The speed of your connection will not affect the latency. It will be the distance between you and the game server. The further the server is, the higher the ping. Servers in California and Texas tend to have the worst pings for North American servers. Those closer to Canada, either Chicago or Seattle can have much lower ones but server location is all dependent on where the game developer decided to keep them.
A gaming router would not improve the pings unfortunately. At most maybe a couple milliseconds but not enough to make a difference.
I too am on gigabit fibre and I see pings between 70ms and 100ms depending on the game I play. Some servers are closer than others. The odd time I'll come across a server hosted in Chicago and get a 40-50ms ping but only one game had that recently, and it's not a very popular one these days. It did have a few in the 25-40ms range but they weren't game modes I preferred. It was an older game that let users host their own servers pretty much anywhere rather than forcing people to use only the game studio's own servers.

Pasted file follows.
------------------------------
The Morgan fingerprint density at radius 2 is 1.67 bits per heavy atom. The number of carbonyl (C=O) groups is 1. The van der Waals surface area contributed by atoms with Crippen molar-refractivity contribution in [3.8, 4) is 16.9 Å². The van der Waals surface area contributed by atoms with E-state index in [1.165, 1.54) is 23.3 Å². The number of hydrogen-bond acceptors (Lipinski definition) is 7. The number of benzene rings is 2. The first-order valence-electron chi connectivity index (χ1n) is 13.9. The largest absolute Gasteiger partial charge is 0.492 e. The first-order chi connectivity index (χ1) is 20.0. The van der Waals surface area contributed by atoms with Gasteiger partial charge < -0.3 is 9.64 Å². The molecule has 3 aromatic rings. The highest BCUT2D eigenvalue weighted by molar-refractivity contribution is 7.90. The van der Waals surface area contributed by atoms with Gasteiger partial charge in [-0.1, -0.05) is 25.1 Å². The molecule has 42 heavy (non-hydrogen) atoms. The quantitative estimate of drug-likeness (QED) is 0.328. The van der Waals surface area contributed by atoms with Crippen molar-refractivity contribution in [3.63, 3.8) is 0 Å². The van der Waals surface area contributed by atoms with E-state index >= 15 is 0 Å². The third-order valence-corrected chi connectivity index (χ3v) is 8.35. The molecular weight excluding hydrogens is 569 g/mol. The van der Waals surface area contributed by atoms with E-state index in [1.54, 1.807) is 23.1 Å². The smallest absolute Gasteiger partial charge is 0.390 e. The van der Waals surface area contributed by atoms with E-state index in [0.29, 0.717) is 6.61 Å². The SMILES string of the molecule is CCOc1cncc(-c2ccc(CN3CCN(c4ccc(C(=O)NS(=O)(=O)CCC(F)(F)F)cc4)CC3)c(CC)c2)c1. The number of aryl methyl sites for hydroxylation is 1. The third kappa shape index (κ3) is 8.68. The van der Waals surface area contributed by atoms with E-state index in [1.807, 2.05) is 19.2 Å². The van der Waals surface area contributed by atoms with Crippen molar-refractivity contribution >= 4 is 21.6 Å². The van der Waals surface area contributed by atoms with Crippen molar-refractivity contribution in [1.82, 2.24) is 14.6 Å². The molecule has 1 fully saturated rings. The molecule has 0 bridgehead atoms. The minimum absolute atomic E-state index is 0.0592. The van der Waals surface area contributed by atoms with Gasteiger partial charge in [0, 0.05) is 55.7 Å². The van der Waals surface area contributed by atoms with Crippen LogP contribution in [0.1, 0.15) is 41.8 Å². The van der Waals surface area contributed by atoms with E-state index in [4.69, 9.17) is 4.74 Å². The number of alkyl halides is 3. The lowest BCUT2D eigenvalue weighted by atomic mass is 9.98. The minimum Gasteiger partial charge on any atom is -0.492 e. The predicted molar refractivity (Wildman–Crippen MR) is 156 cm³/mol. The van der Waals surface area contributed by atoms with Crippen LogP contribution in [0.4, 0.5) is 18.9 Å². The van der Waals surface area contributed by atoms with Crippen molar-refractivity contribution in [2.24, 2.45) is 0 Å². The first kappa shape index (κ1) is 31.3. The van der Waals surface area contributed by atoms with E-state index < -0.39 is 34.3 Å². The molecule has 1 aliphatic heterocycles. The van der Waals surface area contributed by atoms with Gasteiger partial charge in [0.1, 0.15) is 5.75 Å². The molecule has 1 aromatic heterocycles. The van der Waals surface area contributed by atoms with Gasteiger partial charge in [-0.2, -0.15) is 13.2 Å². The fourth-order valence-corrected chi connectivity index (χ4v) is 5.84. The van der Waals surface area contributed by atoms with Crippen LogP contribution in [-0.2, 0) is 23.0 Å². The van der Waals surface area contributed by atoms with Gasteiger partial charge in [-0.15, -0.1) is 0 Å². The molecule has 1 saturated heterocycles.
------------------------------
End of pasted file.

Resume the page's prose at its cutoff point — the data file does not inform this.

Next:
Your speed test ping of 9 ms indicates there is nothing wrong with your Internet connection. The speed test usually uses a server that is close to you. As @Nighthawk said, game servers can be anywhere and what you are seeing is the impact of that. Internet traffic is never a straight line between two points. It's dependent on where the large trunks and hubs are so it may take a route much longer than the straight line distance.